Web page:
With the Bruins in the driver’s seat and looking to steal two games in Ottawa, things quickly went south. Highly touted draft pick Charlie McAvoy is having a fantastic series. Essentially forced into playing first-pairing minutes with several injuries to the Bruins, McAvoy has handled the pressure of playing in the playoffs with veteran-like poise. However, his one big mistake in game two has really hurt the Bruins. In the opening minutes of the third period, the Canadian Tire Centre was so quiet you could hear fans discussing their Shawarma orders for after the game. The Sens were moving the puck around the Bruins zone looking for an opening. Charlie McAvoy couldn’t clear the front of his net, screening Tuukka Rask in the process, and Chris Wideman fired a puck that Rask never saw into the back of the net.

Suddenly, Ottawa had life. The rink exploded into cheers and blinding red lights, The Senators rode the momentum wave by scoring again less than two minutes later to tie things up. The Bruins were on their heels but were hoping to hit the reset button in overtime. However, a gassed Zdeno Chara, whose time on ice eclipsed the half hour mark due to the black and gold defense being black and blue, lofted a puck over the glass in an attempt to kill time in the final minute of regulation. Because of this error from one of the game’s ultimate veteran presences, the Bruins entered overtime shorthanded. The team made the kill, but its effect led to an unfavorable line out on the ice when Dion Phaneuf scored the game winner less than two minutes into the extra period.

senators bruins Why the Boston Bruins can still make a series comeback against the Senators
Ottawa Senators right wing Bobby Ryan, left, is congratulated by Derick Brassard after his goal during the third period of Game 4 of a first-round NHL hockey playoff series in Boston, Wednesday, April 19, 2017. (AP Photo/Charles Krupa)

The Senators fed off that energy to start game three, jumping out to a three goal lead. Perhaps the Bruins were inspired by their opponents’ performance in the last game. Boston scored the game’s next three goals, all in the second period. Neither team could score in the third, but the Bruins were feeding off energy from their home crowd and were dictating play entering overtime. However, Riley Nash was hit along the boards and subsequently targeted in the head by Bobby Ryan. In retaliation, Nash threw a jab that had Ryan sprawling to the ice. The referees sent Nash to the box, and it was Ryan who soon after tapped a pass from Kyle Turris past Rask to give the Senators the victory. An irate Bruce Cassidy called the penalty, “Demoralizing and disappointing,” after the game, as much of the hockey community thought Ryan should be in the box as well with a minor penalty. Instead, he was out on the ice to score the game-winner.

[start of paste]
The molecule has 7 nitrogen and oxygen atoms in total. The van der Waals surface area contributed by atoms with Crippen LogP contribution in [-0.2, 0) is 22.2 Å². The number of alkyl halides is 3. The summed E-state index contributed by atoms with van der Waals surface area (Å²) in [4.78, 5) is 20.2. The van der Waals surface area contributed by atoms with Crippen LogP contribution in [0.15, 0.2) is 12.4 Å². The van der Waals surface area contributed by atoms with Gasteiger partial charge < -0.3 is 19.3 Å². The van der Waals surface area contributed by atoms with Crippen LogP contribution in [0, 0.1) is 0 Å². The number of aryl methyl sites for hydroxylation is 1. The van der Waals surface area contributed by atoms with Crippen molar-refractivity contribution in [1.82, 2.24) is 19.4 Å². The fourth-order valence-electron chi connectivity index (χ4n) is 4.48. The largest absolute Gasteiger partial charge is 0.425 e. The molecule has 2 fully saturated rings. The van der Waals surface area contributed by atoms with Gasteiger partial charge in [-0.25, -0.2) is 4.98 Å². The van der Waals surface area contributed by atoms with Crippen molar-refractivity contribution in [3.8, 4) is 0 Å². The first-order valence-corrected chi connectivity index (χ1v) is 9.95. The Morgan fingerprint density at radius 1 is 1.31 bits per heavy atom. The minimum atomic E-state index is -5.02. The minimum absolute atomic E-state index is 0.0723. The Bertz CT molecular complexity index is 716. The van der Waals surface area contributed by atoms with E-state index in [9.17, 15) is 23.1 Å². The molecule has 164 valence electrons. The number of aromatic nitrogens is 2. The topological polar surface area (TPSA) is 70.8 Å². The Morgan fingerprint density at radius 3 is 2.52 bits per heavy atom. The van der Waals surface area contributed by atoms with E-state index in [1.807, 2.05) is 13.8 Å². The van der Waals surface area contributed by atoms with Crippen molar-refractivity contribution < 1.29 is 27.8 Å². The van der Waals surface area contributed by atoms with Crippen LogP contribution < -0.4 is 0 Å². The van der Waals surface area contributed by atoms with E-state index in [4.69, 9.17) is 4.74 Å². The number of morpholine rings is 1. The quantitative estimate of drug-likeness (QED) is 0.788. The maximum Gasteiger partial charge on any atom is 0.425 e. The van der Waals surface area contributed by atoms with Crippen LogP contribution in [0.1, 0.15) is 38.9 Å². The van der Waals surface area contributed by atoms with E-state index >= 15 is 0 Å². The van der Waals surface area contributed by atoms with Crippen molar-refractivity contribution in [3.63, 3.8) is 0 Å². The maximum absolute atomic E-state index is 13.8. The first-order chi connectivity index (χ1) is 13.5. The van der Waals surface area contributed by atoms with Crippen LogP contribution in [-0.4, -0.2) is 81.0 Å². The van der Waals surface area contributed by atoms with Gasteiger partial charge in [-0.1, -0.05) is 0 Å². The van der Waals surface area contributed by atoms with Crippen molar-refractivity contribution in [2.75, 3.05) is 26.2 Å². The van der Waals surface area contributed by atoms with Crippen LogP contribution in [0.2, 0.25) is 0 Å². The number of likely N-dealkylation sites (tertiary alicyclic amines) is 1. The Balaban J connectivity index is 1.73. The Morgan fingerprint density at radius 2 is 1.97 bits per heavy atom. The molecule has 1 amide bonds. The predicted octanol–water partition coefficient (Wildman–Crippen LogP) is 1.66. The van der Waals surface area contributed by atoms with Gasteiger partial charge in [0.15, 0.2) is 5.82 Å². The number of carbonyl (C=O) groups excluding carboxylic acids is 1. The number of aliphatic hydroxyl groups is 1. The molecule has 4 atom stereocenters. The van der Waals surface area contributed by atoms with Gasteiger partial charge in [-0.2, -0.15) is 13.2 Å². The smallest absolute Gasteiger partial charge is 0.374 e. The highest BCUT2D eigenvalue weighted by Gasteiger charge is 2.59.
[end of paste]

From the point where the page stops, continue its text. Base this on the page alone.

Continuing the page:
Now for last night’s contest. The Bruins d-corps saw the return of Colin Miller, but the team was still without regular defenders Brandon Carlo, Adam McQuaid, and Torey Krug. In a grinding game, the Bruins thought they drew first blood midway through the second period when Noel Acciari tipped a shot past Anderson. However, Senators head coach Guy Boucher challenged the play and it was ruled that the Bruins were offside, negating the goal despite it coming nearly 20 seconds after zone entry. In the third period, Bobby Ryan got around McAvoy and fired one on Rask who made the initial stop but couldn’t get to Ryan’s rebound. He slid the puck past a downed Rask and Chara to score the lone goal of the game. Anderson had a stellar performance, making an aggressive stop on Marchand in the first period and a sprawling save on Krejci with about a minute left in the third.